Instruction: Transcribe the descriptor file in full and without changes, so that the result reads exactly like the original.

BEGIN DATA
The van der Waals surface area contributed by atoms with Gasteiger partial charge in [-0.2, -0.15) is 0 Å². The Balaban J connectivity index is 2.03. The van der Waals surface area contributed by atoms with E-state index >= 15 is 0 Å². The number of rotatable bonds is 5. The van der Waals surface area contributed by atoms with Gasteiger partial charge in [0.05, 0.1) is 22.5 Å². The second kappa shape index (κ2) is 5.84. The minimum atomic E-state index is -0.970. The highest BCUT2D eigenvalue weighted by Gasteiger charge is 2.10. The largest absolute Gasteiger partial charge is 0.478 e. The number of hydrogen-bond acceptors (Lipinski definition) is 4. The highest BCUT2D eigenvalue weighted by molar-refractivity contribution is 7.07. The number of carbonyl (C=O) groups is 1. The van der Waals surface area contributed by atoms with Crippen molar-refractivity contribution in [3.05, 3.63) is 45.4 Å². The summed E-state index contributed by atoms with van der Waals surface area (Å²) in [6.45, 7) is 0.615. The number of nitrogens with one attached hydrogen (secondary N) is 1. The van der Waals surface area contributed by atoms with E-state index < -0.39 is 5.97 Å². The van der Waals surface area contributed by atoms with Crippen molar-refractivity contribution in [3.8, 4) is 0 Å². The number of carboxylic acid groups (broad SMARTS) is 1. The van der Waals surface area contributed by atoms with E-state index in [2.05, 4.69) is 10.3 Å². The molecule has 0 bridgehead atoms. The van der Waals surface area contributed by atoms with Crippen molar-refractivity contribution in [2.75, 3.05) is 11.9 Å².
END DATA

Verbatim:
The van der Waals surface area contributed by atoms with Gasteiger partial charge in [-0.2, -0.15) is 0 Å². The Balaban J connectivity index is 2.03. The van der Waals surface area contributed by atoms with E-state index >= 15 is 0 Å². The number of rotatable bonds is 5. The van der Waals surface area contributed by atoms with Gasteiger partial charge in [0.05, 0.1) is 22.5 Å². The second kappa shape index (κ2) is 5.84. The minimum atomic E-state index is -0.970. The highest BCUT2D eigenvalue weighted by Gasteiger charge is 2.10. The largest absolute Gasteiger partial charge is 0.478 e. The number of hydrogen-bond acceptors (Lipinski definition) is 4. The highest BCUT2D eigenvalue weighted by molar-refractivity contribution is 7.07. The number of carbonyl (C=O) groups is 1. The van der Waals surface area contributed by atoms with Crippen molar-refractivity contribution in [3.05, 3.63) is 45.4 Å². The summed E-state index contributed by atoms with van der Waals surface area (Å²) in [6.45, 7) is 0.615. The number of nitrogens with one attached hydrogen (secondary N) is 1. The van der Waals surface area contributed by atoms with E-state index < -0.39 is 5.97 Å². The van der Waals surface area contributed by atoms with Crippen molar-refractivity contribution in [3.8, 4) is 0 Å². The number of carboxylic acid groups (broad SMARTS) is 1. The van der Waals surface area contributed by atoms with E-state index in [2.05, 4.69) is 10.3 Å². The molecule has 0 bridgehead atoms. The van der Waals surface area contributed by atoms with Crippen molar-refractivity contribution in [2.75, 3.05) is 11.9 Å².